Isometric Exercise in Physical Therapy

Give your rehab a push with isometric exercise

Isometric exercise is a type of exercise that your physical therapist (PT) may have you perform after injury or illness. The term isometric comes from the root words "iso," meaning "same," and "metric," meaning length. During an isometric contraction, your muscle does not change in length and no motion occurs around the joint that that muscle surrounds.

A man and woman using training in a field using isometrics
Les and Dave Jacobs / Getty Images

When Should You Use Isometric Exercise?

Isometric muscular contractions can be used at any time during your rehabilitation or your home exercise program, but there are instances where they are the preferred exercise to perform. This may include:

  • After surgery
  • When your muscle cannot contract forcefully enough to move the joint it surrounds.
  • To help increase neuromuscular input to a specific muscle.
  • When frailty makes other forms of exercise is impossible or dangerous.

Ask your healthcare provider or physical therapist if isometrics should be a part of your rehab program before trying them.

Benefits of Isometric Exercises

There are many benefits to using isometric exercise after injury or surgery. These may include:

  • You can safely contract a muscle while protecting a surgical incision or scar tissue.
  • Your muscle can be strengthened in a very specific range of motion around a joint.
  • No special equipment is necessary to perform isometric exercises.

Your physical therapist can help you determine if isometric exercise will benefit you for your specific condition.

Limitations of Isometric Exercises

Isometric exercise can be a very effective form of exercise after injury or surgery, but there are some limitations as well. When you contract your muscle isometrically, the muscle gains strength in a very short range of motion (ROM). For example, shoulder external rotation isometrics performed with your arm at your side will only strengthen your rotator cuff muscles in the specific position that your arm is in. Strength gains realized by using isometrics are specific to the position that your joint is in during the exercise.

If you wanted to strengthen your gluteal muscles in your hip using isometrics, you would have to contract your glute muscle in one specific position for several repetitions. Once you have done several reps of the exercise in one position, you would have to move your hip joint into a new position and repeat the gluteal contractions in that new position. This, of course, would be very time-consuming.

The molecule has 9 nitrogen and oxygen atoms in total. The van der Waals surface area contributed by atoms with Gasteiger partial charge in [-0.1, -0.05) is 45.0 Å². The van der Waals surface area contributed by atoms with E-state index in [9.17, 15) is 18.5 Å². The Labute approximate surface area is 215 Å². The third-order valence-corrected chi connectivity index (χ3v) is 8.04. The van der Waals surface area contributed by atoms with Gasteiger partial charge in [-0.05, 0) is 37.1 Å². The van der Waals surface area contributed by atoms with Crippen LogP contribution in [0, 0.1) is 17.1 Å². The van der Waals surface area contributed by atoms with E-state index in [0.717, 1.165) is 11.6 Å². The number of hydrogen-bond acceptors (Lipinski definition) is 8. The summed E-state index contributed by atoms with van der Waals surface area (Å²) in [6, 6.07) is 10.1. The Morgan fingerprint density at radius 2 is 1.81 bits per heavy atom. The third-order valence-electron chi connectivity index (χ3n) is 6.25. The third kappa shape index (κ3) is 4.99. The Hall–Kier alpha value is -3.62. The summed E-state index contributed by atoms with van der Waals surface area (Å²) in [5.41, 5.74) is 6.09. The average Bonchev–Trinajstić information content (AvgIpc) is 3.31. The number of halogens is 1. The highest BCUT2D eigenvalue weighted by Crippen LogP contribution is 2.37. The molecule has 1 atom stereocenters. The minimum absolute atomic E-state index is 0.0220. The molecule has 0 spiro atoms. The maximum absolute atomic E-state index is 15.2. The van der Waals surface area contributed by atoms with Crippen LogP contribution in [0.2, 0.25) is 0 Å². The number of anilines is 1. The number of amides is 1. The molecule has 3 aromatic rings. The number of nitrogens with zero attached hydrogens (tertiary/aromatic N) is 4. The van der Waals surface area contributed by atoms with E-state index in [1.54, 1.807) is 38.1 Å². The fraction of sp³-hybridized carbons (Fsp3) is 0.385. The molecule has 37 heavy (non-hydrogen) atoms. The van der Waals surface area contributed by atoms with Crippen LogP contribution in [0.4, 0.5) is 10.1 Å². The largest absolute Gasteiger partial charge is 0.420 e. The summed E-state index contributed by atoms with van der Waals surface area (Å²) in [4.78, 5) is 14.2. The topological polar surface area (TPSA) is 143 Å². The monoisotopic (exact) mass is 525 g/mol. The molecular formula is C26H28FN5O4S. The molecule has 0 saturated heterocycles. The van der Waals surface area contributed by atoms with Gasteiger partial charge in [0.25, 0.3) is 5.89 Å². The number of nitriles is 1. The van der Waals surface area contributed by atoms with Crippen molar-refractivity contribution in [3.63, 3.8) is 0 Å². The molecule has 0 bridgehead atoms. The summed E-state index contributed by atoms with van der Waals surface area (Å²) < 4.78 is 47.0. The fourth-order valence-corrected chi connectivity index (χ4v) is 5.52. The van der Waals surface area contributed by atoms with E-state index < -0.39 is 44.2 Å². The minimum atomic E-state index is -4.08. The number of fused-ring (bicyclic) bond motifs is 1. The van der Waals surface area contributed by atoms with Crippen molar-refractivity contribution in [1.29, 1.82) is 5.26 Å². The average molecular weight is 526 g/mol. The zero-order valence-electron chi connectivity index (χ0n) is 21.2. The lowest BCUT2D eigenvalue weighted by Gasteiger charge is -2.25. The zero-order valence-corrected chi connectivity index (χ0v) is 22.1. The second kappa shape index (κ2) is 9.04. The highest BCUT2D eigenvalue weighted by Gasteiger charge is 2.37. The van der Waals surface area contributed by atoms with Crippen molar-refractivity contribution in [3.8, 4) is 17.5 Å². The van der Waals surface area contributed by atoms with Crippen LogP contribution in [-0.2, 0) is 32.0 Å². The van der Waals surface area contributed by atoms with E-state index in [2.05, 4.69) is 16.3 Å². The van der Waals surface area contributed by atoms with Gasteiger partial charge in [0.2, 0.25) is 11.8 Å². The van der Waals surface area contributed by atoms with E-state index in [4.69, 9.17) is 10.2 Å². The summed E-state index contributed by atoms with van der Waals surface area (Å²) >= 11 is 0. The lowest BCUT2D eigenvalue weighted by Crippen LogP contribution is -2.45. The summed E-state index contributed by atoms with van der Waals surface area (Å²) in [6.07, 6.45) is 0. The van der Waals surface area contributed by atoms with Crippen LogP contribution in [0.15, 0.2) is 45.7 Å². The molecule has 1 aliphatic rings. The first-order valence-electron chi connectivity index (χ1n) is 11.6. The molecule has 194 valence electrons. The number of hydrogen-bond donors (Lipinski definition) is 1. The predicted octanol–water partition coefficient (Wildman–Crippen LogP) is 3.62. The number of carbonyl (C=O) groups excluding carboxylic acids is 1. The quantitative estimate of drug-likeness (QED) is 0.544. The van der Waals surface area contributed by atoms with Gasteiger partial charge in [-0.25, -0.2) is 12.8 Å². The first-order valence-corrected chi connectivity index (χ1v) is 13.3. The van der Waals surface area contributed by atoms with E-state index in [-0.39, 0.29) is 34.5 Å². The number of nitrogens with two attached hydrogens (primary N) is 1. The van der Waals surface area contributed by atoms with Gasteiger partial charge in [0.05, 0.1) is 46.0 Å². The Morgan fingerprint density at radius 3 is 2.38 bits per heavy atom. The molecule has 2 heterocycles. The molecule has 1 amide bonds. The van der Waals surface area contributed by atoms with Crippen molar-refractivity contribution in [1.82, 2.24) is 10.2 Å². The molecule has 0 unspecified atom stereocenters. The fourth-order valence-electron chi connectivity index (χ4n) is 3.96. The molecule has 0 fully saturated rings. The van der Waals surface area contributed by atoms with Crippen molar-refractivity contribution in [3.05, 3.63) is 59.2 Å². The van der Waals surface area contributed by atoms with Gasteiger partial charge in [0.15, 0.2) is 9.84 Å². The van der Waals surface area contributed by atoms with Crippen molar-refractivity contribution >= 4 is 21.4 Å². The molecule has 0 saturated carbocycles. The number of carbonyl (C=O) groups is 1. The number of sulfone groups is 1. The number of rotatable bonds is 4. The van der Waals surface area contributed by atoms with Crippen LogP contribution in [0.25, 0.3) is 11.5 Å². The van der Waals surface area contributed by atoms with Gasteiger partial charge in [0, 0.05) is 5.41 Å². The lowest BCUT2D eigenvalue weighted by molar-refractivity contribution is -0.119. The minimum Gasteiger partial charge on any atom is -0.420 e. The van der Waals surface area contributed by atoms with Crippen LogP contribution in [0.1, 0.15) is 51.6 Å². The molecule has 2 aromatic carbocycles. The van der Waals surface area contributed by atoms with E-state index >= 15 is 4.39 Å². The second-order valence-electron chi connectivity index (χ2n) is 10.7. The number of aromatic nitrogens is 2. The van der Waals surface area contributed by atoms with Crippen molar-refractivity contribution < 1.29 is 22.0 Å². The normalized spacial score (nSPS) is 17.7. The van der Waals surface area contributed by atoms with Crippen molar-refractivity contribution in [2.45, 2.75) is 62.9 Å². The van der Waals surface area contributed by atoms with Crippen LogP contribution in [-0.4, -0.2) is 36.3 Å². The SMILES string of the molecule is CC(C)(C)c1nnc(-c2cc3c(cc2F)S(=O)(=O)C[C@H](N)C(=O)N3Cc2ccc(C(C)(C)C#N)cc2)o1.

How to Perform Isometric Exercise

To perform isometric exercises, you simply must find something stable to push against. For example, to isometrically strengthen your shoulder muscles, stand next to a wall and try to lift your arm out to the side. Allow your hand to press up against the wall so no motion occurs at your shoulder joint.

Once you are pressing against the wall, hold the contraction for 5 to 6 seconds, and then slowly release the contraction. Perform 6 to 10 repetitions of the exercise, and you've completed one set of isometric exercise for your shoulder muscles.

You can also use elastic resistance bands or tubing to perform isometric exercises. You can do this by holding the tubing in a specific position and then move your body away from the anchor point instead of moving your joint. Your muscles will contract against the increased resistance of the elastic tubing, and no motion will occur at your joint. Your physical therapist can help you obtain elastic bands or tubing and show you how to perform isometric exercises with the bands.

Other Uses for Isometric Exercise

Using isometric exercise can strengthen muscles in specific joint positions, but it can also help to improve neuromuscular recruitment of the muscles being trained. This can help improve the way your muscle contracts and can help you quickly realize gains in muscle recruitment while still protecting your joint after injury or surgery. 

Isometric exercise may also be used during physical therapy while using neuromuscular electrical stimulation (NMES). If you have difficulty contracting your quadriceps muscle after knee surgery, your PT may use NMES while you are in the clinic to improve the muscular function of your quadriceps. While you are using the NMES, your PT may instruct you to perform isometric quad setting exercises.

If you are injured or have had surgery and are experiencing difficulty with normal functional mobility, your physical therapist can help you improve your strength during your recovery. He or she may use isometric exercises to help improve the function and strength of your muscles so you can quickly and safely progress in your rehab and return to your previous level of activity and function.

3 Sources
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  1. Rhyu HS, Park HK, Park JS, Park HS. The effects of isometric exercise types on pain and muscle activity in patients with low back painJ Exerc Rehabil. 2015;11(4):211-4. doi:10.12965/jer.150224

  2. Nikolaidou O, Migkou S, Karampalis C. Rehabilitation after rotator cuff repairOpen Orthop J. 2017;11:154–162. doi:10.2174/1874325001711010154

  3. Fouré A, Nosaka K, Wegrzyk J, et al. Time course of central and peripheral alterations after isometric neuromuscular electrical stimulation-induced muscle damage. PLoS ONE. 2014;9(9):e107298. doi:10.1371/journal.pone.0107298

By Brett Sears, PT
Brett Sears, PT, MDT, is a physical therapist with over 20 years of experience in orthopedic and hospital-based therapy.